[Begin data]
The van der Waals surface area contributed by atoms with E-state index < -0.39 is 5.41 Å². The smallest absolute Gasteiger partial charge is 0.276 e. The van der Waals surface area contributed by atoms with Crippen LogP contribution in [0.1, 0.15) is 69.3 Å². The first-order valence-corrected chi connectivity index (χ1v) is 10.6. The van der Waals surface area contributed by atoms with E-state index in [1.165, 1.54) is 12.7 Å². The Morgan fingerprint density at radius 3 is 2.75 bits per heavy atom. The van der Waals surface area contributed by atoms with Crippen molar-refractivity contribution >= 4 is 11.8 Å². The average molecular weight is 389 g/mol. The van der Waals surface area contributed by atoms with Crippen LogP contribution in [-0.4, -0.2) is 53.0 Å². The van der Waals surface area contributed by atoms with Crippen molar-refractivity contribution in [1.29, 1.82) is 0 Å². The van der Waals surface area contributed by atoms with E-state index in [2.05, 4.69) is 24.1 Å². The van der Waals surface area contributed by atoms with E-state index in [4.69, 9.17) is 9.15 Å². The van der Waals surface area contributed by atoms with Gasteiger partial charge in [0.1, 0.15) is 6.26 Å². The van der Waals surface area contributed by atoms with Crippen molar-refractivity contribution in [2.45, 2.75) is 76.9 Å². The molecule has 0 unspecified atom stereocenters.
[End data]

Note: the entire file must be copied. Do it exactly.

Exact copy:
The van der Waals surface area contributed by atoms with E-state index < -0.39 is 5.41 Å². The smallest absolute Gasteiger partial charge is 0.276 e. The van der Waals surface area contributed by atoms with Crippen LogP contribution in [0.1, 0.15) is 69.3 Å². The first-order valence-corrected chi connectivity index (χ1v) is 10.6. The van der Waals surface area contributed by atoms with E-state index in [1.165, 1.54) is 12.7 Å². The Morgan fingerprint density at radius 3 is 2.75 bits per heavy atom. The van der Waals surface area contributed by atoms with Crippen molar-refractivity contribution >= 4 is 11.8 Å². The average molecular weight is 389 g/mol. The van der Waals surface area contributed by atoms with Crippen LogP contribution in [-0.4, -0.2) is 53.0 Å². The van der Waals surface area contributed by atoms with Crippen molar-refractivity contribution in [1.29, 1.82) is 0 Å². The van der Waals surface area contributed by atoms with E-state index in [2.05, 4.69) is 24.1 Å². The van der Waals surface area contributed by atoms with E-state index in [4.69, 9.17) is 9.15 Å². The van der Waals surface area contributed by atoms with Gasteiger partial charge in [0.1, 0.15) is 6.26 Å². The van der Waals surface area contributed by atoms with Crippen molar-refractivity contribution in [2.45, 2.75) is 76.9 Å². The molecule has 0 unspecified atom stereocenters.